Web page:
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Overview of the Male Reproductive System

Author(s): Roberta Anding, MS, RD/LD, CDE
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Human Digestive System

The 19th century German philosopher, Ludwig Feuerbach, said, "A man is what he eats." Food fuels the body's cells and is used as building material for repair and in some cases, is stored for future use. The purpose of digestion is to break food down to molecules that can be used by cells. Digestion involves three principle processes: mechanical digestion, chemical digestion and absorption.

The process begins in the mouth. Chewing initiates the mechanical breakdown of food and is followed by secretion of saliva, which moistens and lubricates food for swallowing. Saliva also contains amylases (enzymes), which start the chemical breakdown of carbohydrates.

The swallowing reflex begins in the pharynx and initiates rhythmic waves of smooth muscle contractions called peristalsis. Peristaltic contractions transport food to the stomach and allow a person to swallow even if he/she are upside down. 

A nutrient is a substance the body needs for growth, repair and maintenance. Nutrients include carbohydrates, proteins, lipids, vitamins, minerals and water.  Carbohydrates must be broken down into monosaccharides and are the body's main source of energy. Proteins are broken down to amino acids and supply the raw materials for growth and repair. The body requires 20 amino acids, 10 of which it cannot make and must obtain from outside sources. Lipids are reduced to fatty acids and glycerin. They are used to make steroid hormones, cell membranes and also store energy. Vitamins are organic molecules that aid in the regulation of body processes. Finally, water is required for metabolism and chemical reactions within the body, for transport of substances around the body, and for regulation of body temperature. Approximately two-thirds of the body weight is water.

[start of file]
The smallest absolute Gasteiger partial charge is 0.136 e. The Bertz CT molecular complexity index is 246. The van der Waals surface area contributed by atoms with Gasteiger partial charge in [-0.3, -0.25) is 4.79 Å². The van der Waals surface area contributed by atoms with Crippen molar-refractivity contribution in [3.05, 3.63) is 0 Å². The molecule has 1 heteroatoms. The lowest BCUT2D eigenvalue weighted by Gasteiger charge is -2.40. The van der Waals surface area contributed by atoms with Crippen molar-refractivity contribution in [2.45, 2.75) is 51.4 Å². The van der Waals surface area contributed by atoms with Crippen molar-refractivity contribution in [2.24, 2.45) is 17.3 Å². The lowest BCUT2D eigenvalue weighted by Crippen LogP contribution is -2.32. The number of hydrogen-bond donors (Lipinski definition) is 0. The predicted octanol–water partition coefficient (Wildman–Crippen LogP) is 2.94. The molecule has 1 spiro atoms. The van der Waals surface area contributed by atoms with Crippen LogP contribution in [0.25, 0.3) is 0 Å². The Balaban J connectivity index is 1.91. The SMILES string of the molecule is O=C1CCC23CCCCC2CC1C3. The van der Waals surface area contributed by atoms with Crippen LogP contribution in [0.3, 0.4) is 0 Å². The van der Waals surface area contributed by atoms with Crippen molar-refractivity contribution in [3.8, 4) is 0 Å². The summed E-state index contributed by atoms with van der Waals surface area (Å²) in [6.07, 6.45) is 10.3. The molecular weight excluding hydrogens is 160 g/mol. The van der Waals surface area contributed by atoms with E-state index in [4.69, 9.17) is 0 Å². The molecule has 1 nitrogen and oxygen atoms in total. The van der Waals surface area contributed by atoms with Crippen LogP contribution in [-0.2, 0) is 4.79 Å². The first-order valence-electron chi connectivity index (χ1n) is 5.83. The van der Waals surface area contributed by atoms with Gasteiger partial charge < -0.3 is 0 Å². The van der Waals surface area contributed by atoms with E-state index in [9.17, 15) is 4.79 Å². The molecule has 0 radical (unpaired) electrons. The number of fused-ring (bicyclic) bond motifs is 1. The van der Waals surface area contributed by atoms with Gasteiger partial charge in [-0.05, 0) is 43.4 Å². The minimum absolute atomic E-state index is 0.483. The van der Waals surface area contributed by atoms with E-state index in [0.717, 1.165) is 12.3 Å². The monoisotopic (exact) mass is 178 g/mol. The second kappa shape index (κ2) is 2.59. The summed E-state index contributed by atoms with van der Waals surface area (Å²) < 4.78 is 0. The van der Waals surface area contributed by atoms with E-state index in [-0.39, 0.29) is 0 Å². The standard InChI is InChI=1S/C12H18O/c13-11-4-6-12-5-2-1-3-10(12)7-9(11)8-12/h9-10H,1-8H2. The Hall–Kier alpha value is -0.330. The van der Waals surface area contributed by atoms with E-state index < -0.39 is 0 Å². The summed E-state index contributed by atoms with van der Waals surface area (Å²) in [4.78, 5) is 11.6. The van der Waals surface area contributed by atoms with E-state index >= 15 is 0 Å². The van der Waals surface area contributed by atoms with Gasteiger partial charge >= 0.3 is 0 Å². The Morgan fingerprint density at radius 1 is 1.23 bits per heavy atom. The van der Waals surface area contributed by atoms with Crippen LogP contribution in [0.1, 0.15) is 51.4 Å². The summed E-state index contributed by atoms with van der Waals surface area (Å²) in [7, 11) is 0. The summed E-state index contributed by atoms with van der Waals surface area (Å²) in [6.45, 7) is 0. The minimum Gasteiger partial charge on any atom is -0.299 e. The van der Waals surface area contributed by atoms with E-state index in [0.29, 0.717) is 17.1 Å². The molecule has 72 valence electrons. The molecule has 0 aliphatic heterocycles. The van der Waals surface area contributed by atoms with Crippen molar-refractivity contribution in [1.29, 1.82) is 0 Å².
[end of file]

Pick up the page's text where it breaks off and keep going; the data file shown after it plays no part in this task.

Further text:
The stomach contains an extra layer of muscle that aids in mechanically mixing and churning food into a semi liquid form called "chyme." Chemical digestion begins with proteins through the action of hydrochloric acid and the enzyme, pepsin. Only water and a few substances, such as aspirin and alcohol, are absorbed by the lining of the stomach.

As food enters the small intestine (so named because of diameter, not the length), secretions from the liver, gall bladder and pancreas are added. The small intestine completes digestion of food materials and the nutrients are absorbed into the blood. Fingerlike projections called villi (covered with microvilli) line the interior of the small intestine. Villi increase the surface area for absorption and secretion.

The large intestine is much shorter than the small intestine but is greater in diameter. The large intestine does not contain villi, which greatly reduces its available surface area for absorption. It has no role in digestion. Only water and vitamin K, synthesized by bacteria living in the the colon are absorbed into the bloodstream from the large intestine. Undigested or unabsorbed food is eliminated.